By ERIC ASIMOV
Published: November 1, 2010
In the popular imagination, Provence calls to mind sunny, pastel images of hillside towns climbing up from the sea. For the wine lover, Provence mostly conjures up the tangy, lighthearted spirit of rosé, sipped within earshot of the water. It simply doesn’t square that carefree Provence is also home to a superb red wine that practically epitomizes the term “brooding.”
But then, anybody who has read the Marseilles-based novels of Jean-Claude Izzo knows that Provence has its dark side, too. As far as wine goes, that would be Bandol. There, in a pocket of terraced hills west of Toulon, within sniffing distance of the Mediterranean, surprisingly sturdy wines made largely from the mourvèdre grape can stun you with their haunting beauty.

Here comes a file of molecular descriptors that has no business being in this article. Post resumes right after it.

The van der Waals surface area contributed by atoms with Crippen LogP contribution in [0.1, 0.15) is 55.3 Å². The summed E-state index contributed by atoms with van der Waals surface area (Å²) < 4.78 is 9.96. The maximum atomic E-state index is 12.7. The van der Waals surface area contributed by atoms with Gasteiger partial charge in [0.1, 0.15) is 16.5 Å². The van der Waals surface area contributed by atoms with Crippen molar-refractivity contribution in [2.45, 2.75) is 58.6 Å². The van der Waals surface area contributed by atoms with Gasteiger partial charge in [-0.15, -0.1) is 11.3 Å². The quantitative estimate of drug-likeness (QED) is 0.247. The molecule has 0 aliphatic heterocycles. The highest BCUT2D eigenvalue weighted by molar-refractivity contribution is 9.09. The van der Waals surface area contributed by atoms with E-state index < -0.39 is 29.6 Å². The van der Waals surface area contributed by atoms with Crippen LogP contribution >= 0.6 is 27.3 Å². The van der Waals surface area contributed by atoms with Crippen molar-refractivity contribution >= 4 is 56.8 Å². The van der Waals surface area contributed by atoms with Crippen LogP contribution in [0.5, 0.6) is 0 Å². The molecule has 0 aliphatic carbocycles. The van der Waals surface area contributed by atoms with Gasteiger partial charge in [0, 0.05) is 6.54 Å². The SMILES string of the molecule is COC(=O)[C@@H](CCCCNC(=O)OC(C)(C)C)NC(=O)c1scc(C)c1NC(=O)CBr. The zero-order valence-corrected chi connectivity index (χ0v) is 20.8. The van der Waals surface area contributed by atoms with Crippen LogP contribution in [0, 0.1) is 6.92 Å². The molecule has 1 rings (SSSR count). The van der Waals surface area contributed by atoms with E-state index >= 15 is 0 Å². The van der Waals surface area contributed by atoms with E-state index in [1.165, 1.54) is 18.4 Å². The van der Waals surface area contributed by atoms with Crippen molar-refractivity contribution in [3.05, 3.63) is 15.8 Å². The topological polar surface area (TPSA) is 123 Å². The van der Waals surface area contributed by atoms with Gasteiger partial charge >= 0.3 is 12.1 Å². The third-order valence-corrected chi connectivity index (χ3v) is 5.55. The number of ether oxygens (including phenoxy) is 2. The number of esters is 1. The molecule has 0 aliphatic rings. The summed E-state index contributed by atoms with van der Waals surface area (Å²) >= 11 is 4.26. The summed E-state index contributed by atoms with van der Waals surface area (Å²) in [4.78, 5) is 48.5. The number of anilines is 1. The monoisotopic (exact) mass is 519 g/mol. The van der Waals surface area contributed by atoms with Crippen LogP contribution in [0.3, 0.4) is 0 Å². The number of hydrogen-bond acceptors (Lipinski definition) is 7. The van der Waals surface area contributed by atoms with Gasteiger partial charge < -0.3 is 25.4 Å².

Just the other week, I had a 2004 Bandol from Château Pradeaux ($37), one of the most resolutely traditional of Bandol producers. When young, these wines are deep, dark and practically savage, but this one was just emerging from the stranglehold of its tannic embrace. It was decidedly dry and structured yet bewitching, with aromas of licorice, leather and flowers along with something wild and untamed. By its weight, tannins, aromas and flavors, the wine reminded me of nebbiolo, except for that wild element, which is very much mourvèdre’s own...